A secure connection is needed for voice over Internet protocol success
There are three main concepts within VoIP security: vulnerabilities, threats and incidents. All three need to be evaluated and addressed in order to determine how safe and secure a VoIP network is. VoIP security also depends on where the user is in the industrial value chain.
“For carriers within domains, the security is excellent. The issues for most of them are at the peering points,” said Jonathan Zar, secretary of the VoIP Security Alliance (VOIPSA). “For residential users, the security is poor, since most of the communications are between residences across the unmanaged Internet. For large and medium enterprises in distributed facilities, most of the approved VoIP applications are running inside a LAN [local-area network] or across VPNs [virtual private networks] through the extended LAN infrastructure. If every link is on a protected LAN, and all the tunnels are VoIP capable, then the security can be fairly good.”
Many in the industry feel that properly designed, installed and maintained VoIP systems are quite secure.
“In the last five years since we have been primarily installing IP systems, there has not been a security catastrophe that has stopped customers from using VoIP,” said Chris Stegh, North American IP telephony practice leader of Avaya.
Tony Vo, product manager of IP telephony, Spirent Communications, had a different opinion. “Hacks and attacks are increasing in VoIP services due to increased public awareness of VoIP services,” he said. “We now see more eavesdropping, identify theft and service thefts, which can be done by simply intercepting VoIP signaling traffic.”
One threat to VoIP services is denial-of-service (DoS) attacks.
“If a hacker attacks the IP PBX, forcing it to respond to lots of bogus traffic, the PBX might not have enough horsepower to do its real job, which is to process calls,” said Stegh. “Avaya implements DoS prevention techniques into our IP PBX [private branch exchanges], including a built-in firewall that can block any inappropriate traffic and an intrusion-detection system, which can alert administrators should an infraction occur.”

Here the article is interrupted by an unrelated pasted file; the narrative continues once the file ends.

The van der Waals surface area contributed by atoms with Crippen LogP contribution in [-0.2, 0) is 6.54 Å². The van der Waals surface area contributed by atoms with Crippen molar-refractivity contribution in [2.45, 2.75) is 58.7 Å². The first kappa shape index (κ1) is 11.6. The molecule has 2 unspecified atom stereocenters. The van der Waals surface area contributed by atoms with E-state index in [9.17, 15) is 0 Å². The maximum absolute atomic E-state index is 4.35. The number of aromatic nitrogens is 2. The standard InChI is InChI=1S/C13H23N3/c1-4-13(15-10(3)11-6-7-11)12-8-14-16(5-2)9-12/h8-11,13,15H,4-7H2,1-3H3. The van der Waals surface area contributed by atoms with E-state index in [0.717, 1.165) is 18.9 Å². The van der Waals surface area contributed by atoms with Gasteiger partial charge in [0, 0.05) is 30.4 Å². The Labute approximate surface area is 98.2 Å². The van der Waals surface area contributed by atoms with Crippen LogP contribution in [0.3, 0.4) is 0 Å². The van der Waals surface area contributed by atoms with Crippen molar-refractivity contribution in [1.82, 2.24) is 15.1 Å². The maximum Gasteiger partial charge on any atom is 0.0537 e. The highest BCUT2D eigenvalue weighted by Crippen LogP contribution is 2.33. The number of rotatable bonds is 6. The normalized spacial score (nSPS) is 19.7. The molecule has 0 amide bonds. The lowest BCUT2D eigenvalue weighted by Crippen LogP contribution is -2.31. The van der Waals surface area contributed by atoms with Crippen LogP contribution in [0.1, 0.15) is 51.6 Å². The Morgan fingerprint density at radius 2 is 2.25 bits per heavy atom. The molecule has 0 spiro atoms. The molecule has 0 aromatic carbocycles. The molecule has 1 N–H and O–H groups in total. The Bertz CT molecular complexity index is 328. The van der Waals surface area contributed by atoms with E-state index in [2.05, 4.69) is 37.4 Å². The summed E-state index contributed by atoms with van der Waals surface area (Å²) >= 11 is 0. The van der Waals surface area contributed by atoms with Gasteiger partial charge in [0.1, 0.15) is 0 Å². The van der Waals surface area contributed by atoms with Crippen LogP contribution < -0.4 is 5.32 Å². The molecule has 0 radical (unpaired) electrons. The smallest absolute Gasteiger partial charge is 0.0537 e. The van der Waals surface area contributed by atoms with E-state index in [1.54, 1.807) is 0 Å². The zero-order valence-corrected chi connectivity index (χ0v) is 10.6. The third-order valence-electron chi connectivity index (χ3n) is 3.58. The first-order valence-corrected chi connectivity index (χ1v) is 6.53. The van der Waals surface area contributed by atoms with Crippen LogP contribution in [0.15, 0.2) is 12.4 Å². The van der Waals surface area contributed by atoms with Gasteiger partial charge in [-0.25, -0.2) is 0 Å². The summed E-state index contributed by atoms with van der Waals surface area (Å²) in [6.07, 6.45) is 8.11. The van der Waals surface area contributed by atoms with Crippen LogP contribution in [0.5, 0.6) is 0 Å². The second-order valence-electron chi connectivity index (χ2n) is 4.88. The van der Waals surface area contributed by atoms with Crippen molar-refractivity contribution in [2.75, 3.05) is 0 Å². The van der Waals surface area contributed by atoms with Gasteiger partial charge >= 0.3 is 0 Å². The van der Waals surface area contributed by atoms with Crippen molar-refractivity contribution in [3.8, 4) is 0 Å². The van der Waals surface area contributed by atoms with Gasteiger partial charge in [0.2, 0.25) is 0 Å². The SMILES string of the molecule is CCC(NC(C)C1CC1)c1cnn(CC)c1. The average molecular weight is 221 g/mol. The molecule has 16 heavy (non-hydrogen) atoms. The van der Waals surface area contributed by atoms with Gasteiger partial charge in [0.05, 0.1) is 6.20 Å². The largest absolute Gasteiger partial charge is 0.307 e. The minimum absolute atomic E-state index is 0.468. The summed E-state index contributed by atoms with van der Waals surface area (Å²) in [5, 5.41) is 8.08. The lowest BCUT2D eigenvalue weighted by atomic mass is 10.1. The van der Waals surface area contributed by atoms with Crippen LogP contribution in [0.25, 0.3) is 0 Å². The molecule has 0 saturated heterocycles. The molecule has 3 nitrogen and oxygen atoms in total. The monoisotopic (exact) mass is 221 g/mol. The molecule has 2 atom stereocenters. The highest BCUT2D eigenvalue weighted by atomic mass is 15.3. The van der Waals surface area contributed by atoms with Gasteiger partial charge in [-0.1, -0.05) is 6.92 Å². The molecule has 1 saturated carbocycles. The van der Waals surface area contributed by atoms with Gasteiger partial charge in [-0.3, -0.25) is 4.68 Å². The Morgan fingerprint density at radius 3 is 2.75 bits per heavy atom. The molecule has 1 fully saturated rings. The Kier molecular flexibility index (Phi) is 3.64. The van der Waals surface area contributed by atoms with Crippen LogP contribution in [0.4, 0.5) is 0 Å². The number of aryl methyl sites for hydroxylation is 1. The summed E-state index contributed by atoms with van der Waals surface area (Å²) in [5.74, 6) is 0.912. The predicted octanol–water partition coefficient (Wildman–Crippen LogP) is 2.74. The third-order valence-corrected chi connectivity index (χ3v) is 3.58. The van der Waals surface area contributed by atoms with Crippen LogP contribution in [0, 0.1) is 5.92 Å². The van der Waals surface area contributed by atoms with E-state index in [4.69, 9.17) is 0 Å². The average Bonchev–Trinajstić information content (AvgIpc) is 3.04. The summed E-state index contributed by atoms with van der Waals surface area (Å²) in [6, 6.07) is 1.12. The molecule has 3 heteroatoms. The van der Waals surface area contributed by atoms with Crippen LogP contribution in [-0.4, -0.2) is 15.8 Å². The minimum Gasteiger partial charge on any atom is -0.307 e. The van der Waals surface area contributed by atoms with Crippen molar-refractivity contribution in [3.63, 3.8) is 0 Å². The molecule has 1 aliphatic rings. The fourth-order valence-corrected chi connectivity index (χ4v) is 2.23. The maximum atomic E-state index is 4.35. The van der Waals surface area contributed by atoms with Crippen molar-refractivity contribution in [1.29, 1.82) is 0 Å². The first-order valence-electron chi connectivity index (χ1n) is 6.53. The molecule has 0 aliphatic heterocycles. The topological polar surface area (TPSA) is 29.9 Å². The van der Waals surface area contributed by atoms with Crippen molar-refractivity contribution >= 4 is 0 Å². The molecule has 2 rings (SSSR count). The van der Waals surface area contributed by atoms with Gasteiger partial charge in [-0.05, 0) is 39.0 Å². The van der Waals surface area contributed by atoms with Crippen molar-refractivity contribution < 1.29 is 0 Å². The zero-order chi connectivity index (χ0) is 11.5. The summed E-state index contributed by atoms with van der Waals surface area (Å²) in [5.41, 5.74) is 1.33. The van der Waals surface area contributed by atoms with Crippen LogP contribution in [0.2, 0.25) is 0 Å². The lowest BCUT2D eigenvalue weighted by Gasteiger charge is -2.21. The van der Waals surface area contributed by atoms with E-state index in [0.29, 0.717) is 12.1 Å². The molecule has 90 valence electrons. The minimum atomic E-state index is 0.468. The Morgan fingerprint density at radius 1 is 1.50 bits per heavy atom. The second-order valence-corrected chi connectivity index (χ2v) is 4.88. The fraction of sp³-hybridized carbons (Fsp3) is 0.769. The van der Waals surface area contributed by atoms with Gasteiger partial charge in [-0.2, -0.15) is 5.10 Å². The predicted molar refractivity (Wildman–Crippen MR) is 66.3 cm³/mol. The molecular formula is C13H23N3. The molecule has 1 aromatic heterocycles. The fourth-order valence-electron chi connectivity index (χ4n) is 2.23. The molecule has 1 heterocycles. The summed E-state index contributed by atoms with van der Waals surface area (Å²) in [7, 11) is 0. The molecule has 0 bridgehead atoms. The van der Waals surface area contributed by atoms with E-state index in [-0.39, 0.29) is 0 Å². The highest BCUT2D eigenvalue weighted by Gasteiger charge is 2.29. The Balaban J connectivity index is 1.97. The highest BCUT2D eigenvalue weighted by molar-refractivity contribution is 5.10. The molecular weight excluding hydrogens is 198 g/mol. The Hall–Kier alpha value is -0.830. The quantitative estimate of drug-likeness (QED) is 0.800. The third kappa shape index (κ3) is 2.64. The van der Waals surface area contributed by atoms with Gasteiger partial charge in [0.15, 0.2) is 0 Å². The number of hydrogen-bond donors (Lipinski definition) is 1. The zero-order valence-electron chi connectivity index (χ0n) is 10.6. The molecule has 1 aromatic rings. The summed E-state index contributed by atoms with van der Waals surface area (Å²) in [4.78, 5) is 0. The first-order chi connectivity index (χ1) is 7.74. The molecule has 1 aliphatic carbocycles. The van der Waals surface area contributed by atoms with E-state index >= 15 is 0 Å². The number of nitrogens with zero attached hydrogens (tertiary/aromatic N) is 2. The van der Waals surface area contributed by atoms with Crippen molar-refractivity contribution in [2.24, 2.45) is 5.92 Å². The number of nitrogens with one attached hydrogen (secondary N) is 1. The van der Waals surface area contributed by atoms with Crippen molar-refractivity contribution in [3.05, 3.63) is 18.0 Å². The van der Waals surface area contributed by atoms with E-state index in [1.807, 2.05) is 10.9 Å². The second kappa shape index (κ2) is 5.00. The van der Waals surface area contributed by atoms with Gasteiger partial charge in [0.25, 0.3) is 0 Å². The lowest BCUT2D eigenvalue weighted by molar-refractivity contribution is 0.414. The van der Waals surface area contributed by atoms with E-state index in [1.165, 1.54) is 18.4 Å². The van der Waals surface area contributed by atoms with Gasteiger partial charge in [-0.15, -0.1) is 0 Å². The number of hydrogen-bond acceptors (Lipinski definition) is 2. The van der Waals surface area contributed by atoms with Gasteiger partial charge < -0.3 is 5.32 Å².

According to Stegh, privacy and wire-tapping are also VoIP security issues.
“There are shareware tools, which you can load on a PC, span or mirror the LAN switch port of an IP phone, tap into the IP stream and replay it as a .wav file,” said Stegh. “Avaya implements 128-bit encryption on all calls, which sound like white noise when a hacker tries to eavesdrop on them.”
Though not a hacker’s prime target, VoIP does have that threat lingering overhead.
“There are some people who do wonder if their phone can get a virus. Avaya has phones with embedded operating systems,” said Stegh.
While most hackers do not take over a phone, it is something that could potentially occur.
“The nature of the threat is changing,” said Zar. “When we started VOIPSA, there was much concern about voice spam. I think this will become a problem, but quite frankly, our greatest concern today is about deceptive practices, economic loss and fraud. Overall on the ’Net, we see increased automation of attacks. It’s division of labor between people writing script tools and people using them for improper purposes.”
Addressing the risks
How can contractors combat all the possible threats to a VoIP network? Building security directly into a VoIP network is the best defense.
“Our mantra is to secure every server, device and network,” said Stegh. “Avaya hardens the Linux operating system on its IP PBX server. By stripping out all of the unneeded programs and services from the default operating system, and closing all of the unneeded TCP/IP ports of entry, the server is less at risk of attack and viruses.”
Stegh further explained how certain VoIP solutions allow for some customization, which adds further security functionality.